press club of india, Indian Tehalka News
The preparation of the Chithira kayal fields for paddy cultivation is on in full swing. At work are nearly 10 labourers, hailing from Assam. They were engaged for the work two weeks ago, and have been put up in a makeshift facility near the field.
The Chithira kayal fields will witness paddy farming yet again, since 1996. Chief Minister Oommen Chandy will formally launch the cultivation of paddy in the fields on Sunday.
As is the case with other sectors in Kerala, the farm sector too has seen workers from other States finding jobs here. Significantly, the migrant labourers have begun to find employment in Kuttanad, a region known for the active participation of the local community in agriculture.
Chithira paddy cluster secretary Jose John Vengathara said the labourers were engaged for daily wages as they were found to be immensely productive. The work was devoid of any hurdles, including labour disputes. He said they were being provided the hike in wages that was recently fixed by the district administration for agricultural workers in the region.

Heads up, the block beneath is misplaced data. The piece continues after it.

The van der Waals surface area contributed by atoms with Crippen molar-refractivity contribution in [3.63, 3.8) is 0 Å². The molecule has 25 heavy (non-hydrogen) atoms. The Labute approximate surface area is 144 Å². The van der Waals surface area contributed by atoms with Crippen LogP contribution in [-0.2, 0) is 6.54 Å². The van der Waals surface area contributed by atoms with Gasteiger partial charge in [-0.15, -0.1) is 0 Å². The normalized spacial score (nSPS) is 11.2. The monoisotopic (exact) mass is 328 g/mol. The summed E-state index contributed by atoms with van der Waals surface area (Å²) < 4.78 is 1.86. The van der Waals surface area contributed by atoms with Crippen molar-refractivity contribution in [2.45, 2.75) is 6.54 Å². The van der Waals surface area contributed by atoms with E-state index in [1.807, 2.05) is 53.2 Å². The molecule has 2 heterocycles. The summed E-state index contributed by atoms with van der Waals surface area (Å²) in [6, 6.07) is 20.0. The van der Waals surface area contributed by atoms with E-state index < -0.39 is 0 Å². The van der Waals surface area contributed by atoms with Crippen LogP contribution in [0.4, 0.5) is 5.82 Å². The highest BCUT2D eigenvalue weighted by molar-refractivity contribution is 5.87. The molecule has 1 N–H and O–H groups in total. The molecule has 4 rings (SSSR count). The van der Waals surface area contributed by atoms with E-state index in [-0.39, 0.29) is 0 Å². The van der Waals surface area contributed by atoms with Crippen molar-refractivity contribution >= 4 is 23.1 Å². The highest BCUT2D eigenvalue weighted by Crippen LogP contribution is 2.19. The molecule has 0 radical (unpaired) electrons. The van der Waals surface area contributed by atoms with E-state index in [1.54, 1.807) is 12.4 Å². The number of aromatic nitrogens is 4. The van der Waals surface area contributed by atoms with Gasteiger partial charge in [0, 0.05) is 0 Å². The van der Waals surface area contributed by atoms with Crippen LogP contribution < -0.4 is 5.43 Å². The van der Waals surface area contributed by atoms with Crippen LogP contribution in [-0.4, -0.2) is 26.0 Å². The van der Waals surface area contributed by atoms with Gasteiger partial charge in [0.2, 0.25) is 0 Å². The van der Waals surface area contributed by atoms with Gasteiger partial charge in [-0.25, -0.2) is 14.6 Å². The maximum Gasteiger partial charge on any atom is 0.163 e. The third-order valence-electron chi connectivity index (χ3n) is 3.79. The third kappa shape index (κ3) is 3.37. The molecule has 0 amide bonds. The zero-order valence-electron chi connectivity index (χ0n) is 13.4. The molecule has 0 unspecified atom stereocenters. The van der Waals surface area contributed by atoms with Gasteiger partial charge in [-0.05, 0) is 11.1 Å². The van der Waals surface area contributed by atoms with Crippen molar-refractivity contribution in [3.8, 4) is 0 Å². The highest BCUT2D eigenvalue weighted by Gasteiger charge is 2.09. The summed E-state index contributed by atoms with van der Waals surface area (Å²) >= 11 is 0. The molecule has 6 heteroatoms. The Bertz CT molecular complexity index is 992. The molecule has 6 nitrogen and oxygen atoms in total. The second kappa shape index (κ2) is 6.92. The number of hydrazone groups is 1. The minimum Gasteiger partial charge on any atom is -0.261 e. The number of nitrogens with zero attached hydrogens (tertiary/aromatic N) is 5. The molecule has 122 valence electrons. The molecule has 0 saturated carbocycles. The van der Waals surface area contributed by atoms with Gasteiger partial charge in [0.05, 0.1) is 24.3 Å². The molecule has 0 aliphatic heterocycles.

However, the move to engage migrant labourers for working on farms has not gone down well with trade unions. D. Lakshmanan, district secretary of the Kerala State Karshaka Thozhilali Union, the farm labour wing of the Communist Party of India (Marxist), said it was a contentious issue. “There is no shortage of labour in the Kuttanad region at present. We have raised a complaint against engaging migrant labourers, as there are several workers in the region who remain unemployed,” he said.
Kuttanad Vikasana Samithy executive director Thomas Peelianickal said the local community must be roped in for undertaking farming in Kuttanad. “There are several unique features in the agricultural practices of the region, mainly owing to the fact that paddy is cultivated below sea level. The transfer of indigenous knowledge regarding agricultural techniques is vital for maintaining the productivity in the fields,” he said.
Fr. Peelianickal said the authorities must encourage the younger generation, particularly those hailing from the farming communities, to take up agriculture by providing them with dignified working conditions. Although mechanisation had considerably brought down the requirement of workforce in the fields, there was scope for greater local participation by ensuring that they were trained in handling machines such as the combine harvester, he said.
From : The Hindu